Tag: Land Use Accommodation

Reasonable Accommodation

As was observed in Post # 3, failure to make a reasonable accommodation is the most common basis for claims under the Federal Fair Housing Amendments Act (the “Act”).  In the context of land use, an accommodation typically takes the form of a variance, special use permit, plan approval or other relief from the strict application of law, state or municipal.  Inevitably the issue always becomes, is the requested relief “reasonable”?

The Act places two limits upon the obligation to make a reasonable accommodation:[1]

  1. A requested accommodation must not impose “undue financial and administrative burdens” on government, and
  2. The requested accommodation must not “require a substantial or fundamental alteration in the nature of a program.” (Here “program” means the land use scheme as established by statutes and/or ordinances.)

Readers who provide housing and services in more institutional settings (skilled nursing and assisted living), will undoubtedly be concerned with the application of these limitations.  Case law recognizes that an accommodation will involve some cost and local governments may be required to make “reasonable modification” to their programs.  Moreover, the modification required of programs can be substantial where individuals require services, which can only be delivered in an institutional setting.  An example of such a relatively substantial modification is found in the frequently cited Hovsons case.  In that case, the Third Circuit approved the construction of a 210-bed nursing facility in a residential zone.[2]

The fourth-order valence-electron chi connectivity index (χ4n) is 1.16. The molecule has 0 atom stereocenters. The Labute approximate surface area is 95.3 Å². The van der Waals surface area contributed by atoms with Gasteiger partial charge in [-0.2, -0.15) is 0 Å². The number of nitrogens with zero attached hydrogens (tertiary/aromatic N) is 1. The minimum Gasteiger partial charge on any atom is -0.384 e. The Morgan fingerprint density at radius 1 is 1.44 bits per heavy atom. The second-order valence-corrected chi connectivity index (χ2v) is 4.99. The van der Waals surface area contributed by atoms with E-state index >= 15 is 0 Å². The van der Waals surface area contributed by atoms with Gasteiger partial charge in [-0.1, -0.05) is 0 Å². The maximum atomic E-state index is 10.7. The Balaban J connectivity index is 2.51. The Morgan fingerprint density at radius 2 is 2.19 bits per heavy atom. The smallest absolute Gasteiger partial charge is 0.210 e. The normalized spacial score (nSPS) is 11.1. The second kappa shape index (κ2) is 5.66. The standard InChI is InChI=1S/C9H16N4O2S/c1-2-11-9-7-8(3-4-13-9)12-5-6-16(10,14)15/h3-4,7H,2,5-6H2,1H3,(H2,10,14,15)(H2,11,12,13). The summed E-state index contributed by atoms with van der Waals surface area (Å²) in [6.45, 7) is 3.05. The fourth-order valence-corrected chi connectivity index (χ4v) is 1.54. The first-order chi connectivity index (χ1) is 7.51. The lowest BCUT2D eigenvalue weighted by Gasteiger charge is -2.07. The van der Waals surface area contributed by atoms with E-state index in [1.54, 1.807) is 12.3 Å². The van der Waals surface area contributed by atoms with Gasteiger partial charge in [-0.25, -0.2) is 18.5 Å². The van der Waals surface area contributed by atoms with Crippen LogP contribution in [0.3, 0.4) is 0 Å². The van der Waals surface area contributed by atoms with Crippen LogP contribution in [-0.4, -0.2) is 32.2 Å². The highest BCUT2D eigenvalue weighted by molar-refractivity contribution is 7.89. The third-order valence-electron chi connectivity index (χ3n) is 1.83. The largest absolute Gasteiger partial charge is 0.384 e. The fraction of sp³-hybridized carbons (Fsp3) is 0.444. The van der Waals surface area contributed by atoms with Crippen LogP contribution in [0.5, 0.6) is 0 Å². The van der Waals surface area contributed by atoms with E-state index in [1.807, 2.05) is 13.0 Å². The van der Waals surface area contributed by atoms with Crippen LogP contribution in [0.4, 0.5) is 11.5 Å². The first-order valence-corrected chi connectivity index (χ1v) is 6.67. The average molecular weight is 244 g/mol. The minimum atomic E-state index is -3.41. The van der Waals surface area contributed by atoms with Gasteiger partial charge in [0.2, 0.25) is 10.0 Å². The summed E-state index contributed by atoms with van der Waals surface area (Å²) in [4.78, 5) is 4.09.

The reasonableness of requested accommodations will frequently be the topic of future blogs.

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[1] 42 U.S.C.A. Section 3604(f)

[2] Hovsons v. Township of Brick, 89 F.3d 1096 ( 3rd Cir. 1996).

How Land Use Boards Discriminate Against SNFs, ALFs and Other Forms of Supportive Housing

There are three ways that municipalities and their land use boards may violate the civil rights acts which are the subject of this blog.[1]  (See post #2 for a discussion of the subject acts.)

  1. They may engage in “disparate treatment.” In other words, intentional discrimination.
  2. Their actions may have a “disparate impact” upon the handicapped.
  3. They have failed to make a reasonable accommodation in land use regulations and practices so as to allow the handicapped to reside in communities of choice. In layman’s words, they have failed to grant a variance.

Although disparate treatment is often encountered, failures to make reasonable accommodation are far more frequently the basis for successful claims for relief.  Claims of disparate impact are less often a basis for relief and require more complicated proofs.  Each of these bases for relief, and the ability to recover counsel fees, will be discussed in greater detail in subsequent posts.

Thanks, Steve

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[1] Gamble v. City of Escondido, 104 F.3d 300 (9th Cir. 1997)

© 2020 Steven C. Rother, Esq., Roseland, NJ. Any person wishing to reproduce this content must obtain the must first obtain permission from the author. Any fair use must attribute proper credit to the author in the form and substance consistent with the copyright notice above.

 

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